In a nutshell, the Pomodoro technique has you working for 25 minutes then taking a scheduled 5-minute break. Each work-break cycle is called a “Pomodoro.” After four cycles, you take a longer break, about 15-25 minutes.
Get out of the house.
If you’re like the majority of freelancers, you work from home. (Cheers to my fellow working-in-pajama buddies!) Even with a dedicated workspace, being cooped up in your house all day can be inexplicably draining on your mood, productivity, and more.
Despite the fact many freelancers do work collaboratively, working from home can still be an isolating experience.
Thanks to the popularity of freelancing and entrepreneurship, coworking spaces are on the rise and are a great avenue to help break the home-working-blues. Utilizing these rented spaces are an excellent way to socialize throughout the day and avoid feeling burnt out.
With new spaces popping up all over the place (some with really rad amenities), why not give them a look? Sometimes just having a change in your work environment is enough to reinvigorate your passion and get you back on track.
If you’re content with working from home, be sure to take breaks now and then to leave your house.
Consider taking a brisk walk once or twice to break up your day. If the weather doesn’t permit an outdoor stroll, drive over to your local coffee shop and try brainstorming over some java.
Trust me; your sanity will thank you for taking a break from the same four walls every once in a while.
Pick up a hobby.
Having a passion project or a hobby is another excellent way to break up your day and avoid the dreaded burnout.
Hobbies allow you to switch your focus and may even help spark your creativity in ways you haven’t thought of.
While many freelancers have work-in-progress novels or books as their passion projects, don’t underestimate how important it is to have a hobby that uses a different set of skills than your work does.
Creativity comes in many forms.
By exploring other outlets (besides writing), you give yourself a much-needed break from the daily grind and can set yourself up to be more creative and productive in your daily work.
Diversify your work.
First and foremost, work to a point so you can ditch any jobs you don’t enjoy. If you’re constantly working on assignments that you dread, it may be time to make a change.
You can outgrow a client, or find that certain types of work no longer fulfill you, and that’s okay!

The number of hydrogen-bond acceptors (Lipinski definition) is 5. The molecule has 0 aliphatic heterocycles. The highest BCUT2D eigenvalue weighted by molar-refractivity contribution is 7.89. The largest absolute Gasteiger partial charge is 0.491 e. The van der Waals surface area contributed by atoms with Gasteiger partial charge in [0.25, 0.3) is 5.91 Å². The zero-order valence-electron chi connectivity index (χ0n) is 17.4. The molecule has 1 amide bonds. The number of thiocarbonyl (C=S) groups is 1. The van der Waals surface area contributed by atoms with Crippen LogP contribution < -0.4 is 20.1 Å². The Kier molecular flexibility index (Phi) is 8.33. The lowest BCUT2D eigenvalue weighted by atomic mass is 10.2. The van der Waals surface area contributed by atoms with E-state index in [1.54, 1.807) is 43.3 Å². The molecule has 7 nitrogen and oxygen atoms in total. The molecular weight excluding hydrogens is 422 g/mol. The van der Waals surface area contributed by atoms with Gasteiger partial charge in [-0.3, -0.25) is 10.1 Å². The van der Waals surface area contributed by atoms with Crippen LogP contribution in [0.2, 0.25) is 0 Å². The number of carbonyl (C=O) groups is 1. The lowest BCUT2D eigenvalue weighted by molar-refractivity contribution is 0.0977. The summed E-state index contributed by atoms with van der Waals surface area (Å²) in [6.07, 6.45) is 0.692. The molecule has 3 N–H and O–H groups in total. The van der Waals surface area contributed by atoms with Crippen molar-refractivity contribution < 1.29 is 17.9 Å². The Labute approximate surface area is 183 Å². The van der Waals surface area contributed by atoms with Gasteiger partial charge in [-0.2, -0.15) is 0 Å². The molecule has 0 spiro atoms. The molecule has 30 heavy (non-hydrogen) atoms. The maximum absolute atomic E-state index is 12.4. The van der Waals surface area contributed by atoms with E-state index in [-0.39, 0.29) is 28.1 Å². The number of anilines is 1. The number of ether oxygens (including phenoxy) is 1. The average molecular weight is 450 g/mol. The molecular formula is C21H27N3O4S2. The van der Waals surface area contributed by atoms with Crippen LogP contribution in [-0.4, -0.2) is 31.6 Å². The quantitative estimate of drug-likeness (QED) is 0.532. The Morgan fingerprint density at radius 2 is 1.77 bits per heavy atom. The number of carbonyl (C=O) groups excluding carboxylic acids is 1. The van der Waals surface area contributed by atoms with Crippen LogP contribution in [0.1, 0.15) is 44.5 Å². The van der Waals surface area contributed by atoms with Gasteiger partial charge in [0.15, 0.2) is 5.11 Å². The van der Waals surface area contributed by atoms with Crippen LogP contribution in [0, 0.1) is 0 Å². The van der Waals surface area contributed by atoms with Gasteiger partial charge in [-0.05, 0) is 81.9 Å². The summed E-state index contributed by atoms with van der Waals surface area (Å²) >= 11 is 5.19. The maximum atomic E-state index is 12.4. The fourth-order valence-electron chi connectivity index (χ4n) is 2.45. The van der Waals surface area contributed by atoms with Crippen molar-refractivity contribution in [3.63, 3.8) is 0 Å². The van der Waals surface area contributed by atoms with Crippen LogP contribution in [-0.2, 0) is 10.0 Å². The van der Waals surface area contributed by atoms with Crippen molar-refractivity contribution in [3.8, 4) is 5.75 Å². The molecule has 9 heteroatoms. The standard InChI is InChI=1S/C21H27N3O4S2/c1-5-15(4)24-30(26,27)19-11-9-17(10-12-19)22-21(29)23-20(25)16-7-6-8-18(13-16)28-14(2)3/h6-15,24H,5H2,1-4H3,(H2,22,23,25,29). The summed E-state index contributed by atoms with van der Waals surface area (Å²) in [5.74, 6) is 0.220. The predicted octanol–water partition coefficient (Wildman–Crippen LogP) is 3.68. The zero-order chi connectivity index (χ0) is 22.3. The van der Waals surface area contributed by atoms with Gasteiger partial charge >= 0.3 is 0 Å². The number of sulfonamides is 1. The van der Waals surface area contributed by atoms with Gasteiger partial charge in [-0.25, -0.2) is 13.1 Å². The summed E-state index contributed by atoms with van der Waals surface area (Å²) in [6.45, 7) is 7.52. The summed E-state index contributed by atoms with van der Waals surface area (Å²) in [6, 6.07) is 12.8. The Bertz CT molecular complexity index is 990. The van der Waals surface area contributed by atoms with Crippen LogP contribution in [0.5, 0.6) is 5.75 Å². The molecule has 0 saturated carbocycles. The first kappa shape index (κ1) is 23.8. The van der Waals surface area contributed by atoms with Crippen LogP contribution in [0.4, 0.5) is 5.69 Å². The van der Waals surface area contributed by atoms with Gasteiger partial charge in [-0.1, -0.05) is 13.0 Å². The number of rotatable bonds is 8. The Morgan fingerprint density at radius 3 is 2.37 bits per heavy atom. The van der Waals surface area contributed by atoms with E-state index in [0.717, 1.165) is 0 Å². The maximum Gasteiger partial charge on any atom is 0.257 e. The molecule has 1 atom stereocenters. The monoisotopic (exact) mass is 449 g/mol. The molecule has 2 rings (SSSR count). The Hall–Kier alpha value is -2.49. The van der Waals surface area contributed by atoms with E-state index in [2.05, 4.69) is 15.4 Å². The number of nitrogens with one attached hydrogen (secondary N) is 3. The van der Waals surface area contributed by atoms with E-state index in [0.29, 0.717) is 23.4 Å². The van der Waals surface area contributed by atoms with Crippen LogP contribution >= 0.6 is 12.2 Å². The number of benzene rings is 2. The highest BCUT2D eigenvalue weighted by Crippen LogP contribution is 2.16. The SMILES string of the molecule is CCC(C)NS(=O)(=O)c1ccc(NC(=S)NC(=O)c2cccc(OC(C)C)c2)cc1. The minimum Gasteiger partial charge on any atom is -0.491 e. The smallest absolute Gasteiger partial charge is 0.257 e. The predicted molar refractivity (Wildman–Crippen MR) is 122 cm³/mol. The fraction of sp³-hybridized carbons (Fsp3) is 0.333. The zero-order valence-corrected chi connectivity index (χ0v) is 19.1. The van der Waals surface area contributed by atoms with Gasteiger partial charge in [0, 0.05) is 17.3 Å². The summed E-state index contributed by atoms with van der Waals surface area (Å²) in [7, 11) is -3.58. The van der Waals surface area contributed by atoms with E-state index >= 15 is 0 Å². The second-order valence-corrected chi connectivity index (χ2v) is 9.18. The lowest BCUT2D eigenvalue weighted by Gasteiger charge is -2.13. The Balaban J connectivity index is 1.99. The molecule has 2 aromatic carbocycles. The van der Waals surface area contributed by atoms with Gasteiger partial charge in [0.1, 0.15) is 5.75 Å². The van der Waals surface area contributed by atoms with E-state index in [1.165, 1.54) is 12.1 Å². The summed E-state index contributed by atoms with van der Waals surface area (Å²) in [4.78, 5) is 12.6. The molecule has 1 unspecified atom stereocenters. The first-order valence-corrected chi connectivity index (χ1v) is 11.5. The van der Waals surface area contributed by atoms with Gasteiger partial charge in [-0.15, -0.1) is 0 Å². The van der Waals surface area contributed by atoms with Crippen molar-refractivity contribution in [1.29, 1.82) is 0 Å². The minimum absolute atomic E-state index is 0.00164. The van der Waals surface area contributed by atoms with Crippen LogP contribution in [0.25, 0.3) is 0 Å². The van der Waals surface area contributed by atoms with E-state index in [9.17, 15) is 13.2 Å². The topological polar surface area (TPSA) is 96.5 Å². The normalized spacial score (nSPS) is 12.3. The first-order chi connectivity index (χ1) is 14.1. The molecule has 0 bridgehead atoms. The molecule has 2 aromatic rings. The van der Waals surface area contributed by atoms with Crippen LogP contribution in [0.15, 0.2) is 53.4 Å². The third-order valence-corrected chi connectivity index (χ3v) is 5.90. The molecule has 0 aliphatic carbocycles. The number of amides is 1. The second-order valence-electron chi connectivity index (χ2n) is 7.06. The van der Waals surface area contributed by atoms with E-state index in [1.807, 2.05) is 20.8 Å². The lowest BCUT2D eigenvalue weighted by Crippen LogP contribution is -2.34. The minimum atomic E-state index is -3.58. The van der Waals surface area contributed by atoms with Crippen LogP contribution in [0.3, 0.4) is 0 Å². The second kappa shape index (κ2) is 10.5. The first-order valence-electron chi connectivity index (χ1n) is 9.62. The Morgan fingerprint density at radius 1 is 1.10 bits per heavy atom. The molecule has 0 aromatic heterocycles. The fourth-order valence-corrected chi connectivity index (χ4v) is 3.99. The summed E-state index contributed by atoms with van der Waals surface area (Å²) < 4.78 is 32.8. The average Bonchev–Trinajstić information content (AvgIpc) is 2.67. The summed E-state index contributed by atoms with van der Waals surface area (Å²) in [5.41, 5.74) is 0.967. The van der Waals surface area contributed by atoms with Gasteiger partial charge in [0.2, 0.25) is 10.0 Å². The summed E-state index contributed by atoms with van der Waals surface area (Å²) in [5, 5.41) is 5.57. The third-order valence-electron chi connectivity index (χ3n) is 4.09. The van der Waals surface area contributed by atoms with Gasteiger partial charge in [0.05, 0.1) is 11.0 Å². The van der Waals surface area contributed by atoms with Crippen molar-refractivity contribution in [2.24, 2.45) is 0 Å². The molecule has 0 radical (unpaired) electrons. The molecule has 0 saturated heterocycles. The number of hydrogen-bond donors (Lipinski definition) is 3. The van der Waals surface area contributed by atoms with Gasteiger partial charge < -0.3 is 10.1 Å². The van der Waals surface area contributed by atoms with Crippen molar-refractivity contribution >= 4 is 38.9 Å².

For example, if you’ve been doing a lot of blog writing and find it dragging, try switching over to some copywriting or even editing work. You may just find it to be a nice change of pace from your typical workload.
Another way to diversify is to expand your niche work. You can always change your niche, explore new avenues within your current niche, or look to take a new perspective.
Changing things up can help you avoid becoming stagnant and keeps things interesting.
Say buh-bye to boredom!
As with any job, self-care and stress reduction are the keys to a healthy and happy body.
Writers often find themselves glued to a screen for the majority of the day. You don’t need a medical degree to know how damaging a screen-based, sedentary life can be.
Recent studies have shown that sitting for extended periods of time has been linked to organ damage, muscle degeneration, back problems and even certain types of cancer (just to name a few).
Make it a point to not only include 150 minutes of physical activity into your week (the WHO recommended guideline for adults) but to also move around more throughout the day.
By implementing simple stretching moves into your workday, you can help ease symptoms such as sore muscles, back pain, and brain fog.
If you’re aiming for stress reduction in other ways, use some tried and true relaxation techniques. Go for a massage, indulge in a bubble bath, or dabble in aromatherapy (a few of my personal favorites).
If you’re always rushing to finish projects right at the buzzer, you’re inherently going to be more stressed. Remember, more stress = faster burnout.
Use an editorial calendar and daily schedule to stay on top of assignments to avoid working on projects last minute.
Even the most enjoyable projects can seem like a chore if you’re down to the wire.
Aim to complete assignments well before their due date, and you just might find yourself freed up to take on new hobbies, start passion projects and, heck, even go on a much-deserved vacation!
Burnout can affect anyone and everyone. Take steps now to avoid it, and you could find yourself a much happier freelancer for it!